love and heretics

It's better to light a candle than curse the darkness

Atheist dogma?

 

Some of the most common accusations against atheists seem to be about assumed dogma. The truth is, I haven’t yet found a list of beliefs an atheist adheres to.  The only requirement is unbelief. Specifically unbelief in a god or gods. Beyond that one linking requirement you will find atheists all over the spectrum on any given topic.

Is science atheist dogma? No.   Science is not a dogma. It is a process. As an atheist I do not claim to have the answers to all things. Especially things that at this time we can not know. What I can say is that using science we are able to recognize Best Answers with the information we have at any given time fully recognizing  that our Best Answers are subject to influence of new information and knowledge. 

I find this far more satisfactory than any dogma.

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4 Comments

  1. Hello Holly.
    How nice to see you writing again

    • Thanks Mak! tis good to be back

  2. rautakyy

    Exellent post.

    Indeed it seems to me, that there are these religious memes like a claim about an atheist dogma, or that atheism is just a nother religion, going about, that try to justify belief without evidence aka religious faith, by making up these ridiculous strawmen about atheism, or atheists. As if it would make religious faith any more warranted, if atheism was based on equally bad logic as religions are? Because none of these made up claims seem to get over to where atheism was based on worse logic than religious faith, even if they were true… And they are not, for the reasons mentioned in the topic post.

    In no way is this only a “sin” of the religious people, but similar excuses of ideals, are common when people have assumed some claims as part of their identity without even bothering to check out wether these ideals are actually based on reality, or not. Or when they are ill equipped to evaluate reality (like when they do not understand the scientific processes). It makes one wonder how low a person may go to give excuses to parts of their identity and wether if I am guilty of the same on some other ideological front? I can only go with the idea, that since I at least am aware of this possibility, I can be wary of it and maybe avoid such.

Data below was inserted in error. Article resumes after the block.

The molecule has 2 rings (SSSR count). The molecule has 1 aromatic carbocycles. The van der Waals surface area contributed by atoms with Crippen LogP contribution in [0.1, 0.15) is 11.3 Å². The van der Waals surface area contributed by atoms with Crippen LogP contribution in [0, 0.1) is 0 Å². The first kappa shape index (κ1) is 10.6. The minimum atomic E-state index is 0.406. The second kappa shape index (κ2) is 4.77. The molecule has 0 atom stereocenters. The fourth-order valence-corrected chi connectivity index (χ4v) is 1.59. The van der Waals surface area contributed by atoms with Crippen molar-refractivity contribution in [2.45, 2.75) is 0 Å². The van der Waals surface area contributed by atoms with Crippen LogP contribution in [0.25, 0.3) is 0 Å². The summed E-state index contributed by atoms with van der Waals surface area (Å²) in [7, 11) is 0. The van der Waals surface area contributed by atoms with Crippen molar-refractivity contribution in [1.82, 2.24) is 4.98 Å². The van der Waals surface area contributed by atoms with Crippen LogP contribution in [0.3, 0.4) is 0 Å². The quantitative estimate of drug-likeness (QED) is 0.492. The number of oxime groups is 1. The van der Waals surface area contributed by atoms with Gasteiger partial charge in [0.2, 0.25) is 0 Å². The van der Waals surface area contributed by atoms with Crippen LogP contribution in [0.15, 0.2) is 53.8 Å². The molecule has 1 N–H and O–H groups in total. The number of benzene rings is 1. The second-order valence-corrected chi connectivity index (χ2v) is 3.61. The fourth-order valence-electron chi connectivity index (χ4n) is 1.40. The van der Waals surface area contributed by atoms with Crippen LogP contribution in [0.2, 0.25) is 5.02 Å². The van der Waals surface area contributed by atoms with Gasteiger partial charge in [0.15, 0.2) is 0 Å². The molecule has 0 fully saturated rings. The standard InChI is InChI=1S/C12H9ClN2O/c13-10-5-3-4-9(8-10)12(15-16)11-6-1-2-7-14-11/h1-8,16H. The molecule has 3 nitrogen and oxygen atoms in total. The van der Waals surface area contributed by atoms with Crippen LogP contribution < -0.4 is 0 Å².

Is this also evidence of the religious being taught to be gullible? That they are ready to believe such nonsense about atheism and atheists, without asking an atheist ever? And what does it tell us about religious thinking processes when they refuse to give up such strawmen even when they finally confront an actual atheist who easily debunks the entire notion?

    • Good points, Rautakky. I find it important to remind myself to ask clarifying questions in discussions with others to avoid assumptions so I am not guilty of the same. I do remember when I was a christian it really got my goat when people would make statements accusing me of loving an evil wicked god. Of course I did no such thing. But the person discussing with me had a different perspective and understanding than I did. I have found some thoughts by Ben Franklin on humility to be helpful in such attempts.

      I do believe regarding the idea of being taught to be gullible, that it is more of being taught assumptions, because addressing those assumptions (oftentimes strawmen) are easier than addressing truth.

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